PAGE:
COVID-19 threw a wrench into everyone’s lives, but the impact on small business was devasting 

Or was it? Were there businesses that flourished? Or, maybe, with the new mandates businesses had to do to survive, maybe they’ve seen greater results than expected. 

To get perspective from different fields of industry, the Sun sent out questionnaires on that topic. Responses came from Marsha Hovey at Trollhaugen, Nicole Bartley at The Sleepy Thicket, Sara Haase at Croix-View Farm, Shelby Friendshuh from Wilberg Library, Bob Wolf from Wild River Fitness and Gwen Wright at the Looking Glass. 

 

Just how bad was it? 

“This was the busiest season we’ve had in 70 years,” said Hovey. “We are so fortunate to have been busy while so many others were experiencing full closures. However, the logistics of safely operating a ski area during a pandemic had us constantly adapting and learning what was best to keep our staff and guests as safe as possible. There were some stressful moments to say the least!”

Stated Friendshuh: “We are fortunate that we were able to provide services and access to information even when completely closed. Even at the worst of the pandemic, when the library was completely closed in response to the safer-at-home order we saw publishers and authors coming forward giving librarians permission to read their books virtually and even zoos and other destinations opening up virtual tours for free.”

Added Wolf: “We knew we were going to reopen, unfortunately, our road to recovery has meant some hard decisions in the short term. Our instructor corps is smaller than we’re used to as we grapple with class size limitations, some members are waiting out this pandemic before coming back, and our popular child care has been discontinued.”

Answered Wright: “We were shutdown for three months. It was extremely stressful being a business over during those times. We were one of the businesses that were considered nonessential. That was hard because it was essential for me to feed my girls and support and provide for them. I had to buckle down hard and figure out ways to produce income. Running a small business during those times were extremely emotional times.”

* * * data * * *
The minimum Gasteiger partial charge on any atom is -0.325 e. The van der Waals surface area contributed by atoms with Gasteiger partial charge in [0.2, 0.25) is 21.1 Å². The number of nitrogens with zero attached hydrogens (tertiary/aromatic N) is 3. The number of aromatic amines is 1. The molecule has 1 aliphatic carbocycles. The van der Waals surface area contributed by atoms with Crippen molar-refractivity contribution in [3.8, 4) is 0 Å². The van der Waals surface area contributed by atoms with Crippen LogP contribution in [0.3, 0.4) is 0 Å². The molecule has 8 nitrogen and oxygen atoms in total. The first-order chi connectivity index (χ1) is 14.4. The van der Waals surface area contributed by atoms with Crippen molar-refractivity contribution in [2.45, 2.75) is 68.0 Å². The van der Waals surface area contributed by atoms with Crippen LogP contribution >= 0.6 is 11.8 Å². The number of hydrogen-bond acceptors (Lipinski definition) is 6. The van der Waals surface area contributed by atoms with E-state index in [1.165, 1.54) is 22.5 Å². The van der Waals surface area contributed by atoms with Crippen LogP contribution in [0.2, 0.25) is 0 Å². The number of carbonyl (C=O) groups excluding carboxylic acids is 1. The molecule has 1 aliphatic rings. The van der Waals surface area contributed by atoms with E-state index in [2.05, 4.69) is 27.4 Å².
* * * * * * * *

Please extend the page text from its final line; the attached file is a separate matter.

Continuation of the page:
Said Haase: “For us it wasn’t bad. It was a little stressful at first not knowing what was going to happen. But we are lucky to have such amazing clients who were so understanding.” 

 

The lockdown effects

Hovey stated their ski season ended March 15, 2020, and there were concerns about the summer season. 

“Being able to provide a fun and safe outdoor experience was extremely important to us, and we were successful in doing so,” she said. “It quickly became apparent that outdoor activities were in high demand, and that the winter was going to be a busy one.” 

Added Haase: “We were lucky in that Polk County didn’t shut everything down completely. We did follow the restaurant recommendations and did ask our couples to reduce their guest counts to at least half our capacity (Full capacity is 300).”

To prove timing is everything in today’s world, Bartley said they signed their lease and accepted the keys for their physical location in February 2020. She said they opened March 7 and 10 days later were closed. 

“We were able to pivot back to our online storefront, but we were now paying for rent for our physical space that we could no longer utilize,” she continued.

Wright said the lockdown forced businesses similar to hers to get creative. 

“We brainstormed together and supported one another,” she said. “…Covid forced you to push yourself as a business owner. There was no time to sit it out. If you wanted to save your business, you better have been creative. We all hustled and started creating a stronger business community.” 

Friendshuh said while the Library was closed (it is now open) affected staff members deeply.

“The rewarding experience of interacting with our patrons is something we look forward to every day,” she said. 

Wolf recognized the closure had on its members.

“We also felt pain for our members who, in an instant, no longer had the fitness component to their daily lives which, based on member feedback, upended their quality of life.” 

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